Burma: UK Says Microfinance Key to Burma’s Growth

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Jan 2012
Oslo, Norwey, January, 06 2012 - Britain will commit a sizeable portion of its aid to Burma over the next four years towards spurring microfinance initiatives in the country’s rural regions, where the absence of credit has fuelled endemic poverty.

Expansion of the sector has been targeted as a key priority of both foreign donors and the Burmese government, which enacted a microfinance law late last year that grants a greater number of organisations permission to kick-start schemes. The decision is expected to be made official today following British Foreign Secretary William Hague’s visit to Burma.

“One of main obstacles to growth in rural areas [in Burma] is the lack of credit,” Paul Whittingham, head of the UK’s Department for International Development (DFID) office in Rangoon, told DVB.

“There has been a lot of attention focused on this issue – when [economist Professor Joseph] Stiglitz arrived in 2009, while the IMF also identified it. There is also consensus among Burmese, including Aung San Suu Kyi and the government, that this is an area where quick investment can have a quick impact.”

Burma was ranked 149 out of 187 countries in last year’s Human Development Index, the lowest among Asia-Pacific states. Since the enactment of western sanctions in the mid 1990s, it has also received less aid than any country in Southeast Asia. But a shift is underway among donor countries, particularly in the EU, to change that.

The UK last year committed £185 million ($US290 million) in aid to Burma over a four-year period, making it the largest bilateral donor to the country. With Burmese highly distrustful of the country’s corrupt and inefficient banking system, the normal route to obtaining credit, Britain thinks  the allocation of £10 million to establish microfinance schemes in the border regions will see quick improvements.

Poverty levels in the country’s rural regions, particularly in Karen state in the east, far surpass those of inland urban populations. The peripheral populated by ethnic minority groups, many of which have been beset by decades of conflict, have long been neglected by the government, with infrastructure such as roads left poorly maintained, and schools and hospitals woefully undernourished.

Part of the reason for Burma receiving scant aid over the past decade has been rampant corruption among officials, which gained notoriety after it emerged that large sums of money destined for victims of Cyclone Nargis in 2008 were siphoned into the pockets of government authorities.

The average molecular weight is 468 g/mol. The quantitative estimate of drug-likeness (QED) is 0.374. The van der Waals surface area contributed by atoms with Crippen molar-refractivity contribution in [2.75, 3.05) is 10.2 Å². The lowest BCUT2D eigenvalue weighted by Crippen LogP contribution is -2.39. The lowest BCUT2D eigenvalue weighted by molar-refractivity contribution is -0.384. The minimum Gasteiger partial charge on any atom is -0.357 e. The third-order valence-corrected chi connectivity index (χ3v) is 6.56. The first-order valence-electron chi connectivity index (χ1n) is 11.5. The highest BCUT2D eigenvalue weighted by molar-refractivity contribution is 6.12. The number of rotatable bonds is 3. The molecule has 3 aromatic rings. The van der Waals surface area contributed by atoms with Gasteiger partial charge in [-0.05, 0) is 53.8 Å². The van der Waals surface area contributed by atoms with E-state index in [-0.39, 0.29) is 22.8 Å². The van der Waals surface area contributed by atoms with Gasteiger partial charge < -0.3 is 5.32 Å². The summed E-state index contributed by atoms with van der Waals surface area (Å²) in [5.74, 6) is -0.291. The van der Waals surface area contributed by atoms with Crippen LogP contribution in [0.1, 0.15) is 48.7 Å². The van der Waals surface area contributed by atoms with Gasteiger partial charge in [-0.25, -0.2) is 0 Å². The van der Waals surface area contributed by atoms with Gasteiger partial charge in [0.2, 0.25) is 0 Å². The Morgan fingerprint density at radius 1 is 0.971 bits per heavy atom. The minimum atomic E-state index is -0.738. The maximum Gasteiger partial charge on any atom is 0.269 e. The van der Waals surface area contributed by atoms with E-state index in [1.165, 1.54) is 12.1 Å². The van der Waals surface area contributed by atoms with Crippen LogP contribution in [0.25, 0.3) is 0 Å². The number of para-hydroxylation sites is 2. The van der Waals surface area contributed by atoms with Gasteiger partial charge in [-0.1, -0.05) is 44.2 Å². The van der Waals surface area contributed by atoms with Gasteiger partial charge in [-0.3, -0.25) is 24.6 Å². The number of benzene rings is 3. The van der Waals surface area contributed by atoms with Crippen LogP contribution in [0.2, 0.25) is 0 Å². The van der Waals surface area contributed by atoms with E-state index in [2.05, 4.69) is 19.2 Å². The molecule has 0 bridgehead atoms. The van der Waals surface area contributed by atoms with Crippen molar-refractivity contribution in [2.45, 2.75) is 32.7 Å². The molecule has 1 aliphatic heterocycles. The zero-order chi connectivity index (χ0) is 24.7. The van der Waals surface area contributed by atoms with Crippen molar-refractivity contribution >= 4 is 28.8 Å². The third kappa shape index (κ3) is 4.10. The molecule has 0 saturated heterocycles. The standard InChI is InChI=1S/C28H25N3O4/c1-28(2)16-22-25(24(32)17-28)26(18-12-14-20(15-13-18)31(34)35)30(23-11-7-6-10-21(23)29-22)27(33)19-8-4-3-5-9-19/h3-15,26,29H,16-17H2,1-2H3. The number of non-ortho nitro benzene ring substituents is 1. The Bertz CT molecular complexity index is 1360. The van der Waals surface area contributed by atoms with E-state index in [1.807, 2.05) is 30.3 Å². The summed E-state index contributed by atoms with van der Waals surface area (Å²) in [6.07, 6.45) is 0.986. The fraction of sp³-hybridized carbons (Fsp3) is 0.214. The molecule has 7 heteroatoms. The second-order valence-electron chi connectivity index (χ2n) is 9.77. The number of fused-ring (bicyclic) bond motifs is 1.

That remains a concern, Whittingham says, but the Nargis debacle prompted the British government to bolster safeguards over aid being channelled into the country. “We have very strict firewalls and remain very vigilant about where the money is going – we can track very closely where each pound of our aid ends up.”

The environment for foreign aid workers has also improved from a time when heavy restrictions were placed on their movement, he says. Non-governmental organisations have expanded in number and are now able to hold capacity-building workshops for Burmese.

But problems over access to conflict zones remains a key area of concern, particularly in northern Kachin state where the government has largely blocked aid workers from visiting the majority of the 50,000 refugees who have fled fighting since June last year.

“Access is still not as good as it needs to be,” says Whittingham. “It’s absolutely critical that all sides of conflict abide by humanitarian principles, which include neutrality of aid and full access [for aid workers] to all sides and citizens of this conflict.”

Hague yesterday called on the government to allow “unfettered humanitarian access” to the Kachin, who are among more than half a million people displaced by conflict in Burma’s border regions.



 

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